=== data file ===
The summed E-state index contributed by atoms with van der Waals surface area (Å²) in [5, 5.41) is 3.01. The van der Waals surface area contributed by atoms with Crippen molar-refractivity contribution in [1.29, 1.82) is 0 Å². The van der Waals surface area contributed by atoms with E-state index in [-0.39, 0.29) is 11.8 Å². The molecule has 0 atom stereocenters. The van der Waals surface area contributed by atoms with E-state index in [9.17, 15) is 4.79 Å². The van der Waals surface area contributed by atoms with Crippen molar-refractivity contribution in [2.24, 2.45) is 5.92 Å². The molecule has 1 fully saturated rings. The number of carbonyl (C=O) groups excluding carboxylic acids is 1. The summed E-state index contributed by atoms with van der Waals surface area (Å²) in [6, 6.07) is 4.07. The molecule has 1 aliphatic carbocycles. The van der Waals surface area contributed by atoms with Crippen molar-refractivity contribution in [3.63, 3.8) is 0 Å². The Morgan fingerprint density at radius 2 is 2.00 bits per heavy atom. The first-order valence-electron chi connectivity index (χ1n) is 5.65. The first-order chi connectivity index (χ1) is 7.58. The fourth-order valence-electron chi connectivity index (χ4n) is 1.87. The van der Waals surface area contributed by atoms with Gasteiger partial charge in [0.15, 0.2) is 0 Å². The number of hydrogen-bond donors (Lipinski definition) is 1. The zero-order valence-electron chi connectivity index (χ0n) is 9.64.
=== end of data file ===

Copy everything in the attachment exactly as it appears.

The summed E-state index contributed by atoms with van der Waals surface area (Å²) in [5, 5.41) is 3.01. The van der Waals surface area contributed by atoms with Crippen molar-refractivity contribution in [1.29, 1.82) is 0 Å². The van der Waals surface area contributed by atoms with E-state index in [-0.39, 0.29) is 11.8 Å². The molecule has 0 atom stereocenters. The van der Waals surface area contributed by atoms with E-state index in [9.17, 15) is 4.79 Å². The van der Waals surface area contributed by atoms with Crippen molar-refractivity contribution in [2.24, 2.45) is 5.92 Å². The molecule has 1 fully saturated rings. The number of carbonyl (C=O) groups excluding carboxylic acids is 1. The summed E-state index contributed by atoms with van der Waals surface area (Å²) in [6, 6.07) is 4.07. The molecule has 1 aliphatic carbocycles. The van der Waals surface area contributed by atoms with Crippen molar-refractivity contribution in [3.63, 3.8) is 0 Å². The Morgan fingerprint density at radius 2 is 2.00 bits per heavy atom. The first-order valence-electron chi connectivity index (χ1n) is 5.65. The first-order chi connectivity index (χ1) is 7.58. The fourth-order valence-electron chi connectivity index (χ4n) is 1.87. The van der Waals surface area contributed by atoms with Gasteiger partial charge in [0.15, 0.2) is 0 Å². The number of hydrogen-bond donors (Lipinski definition) is 1. The zero-order valence-electron chi connectivity index (χ0n) is 9.64.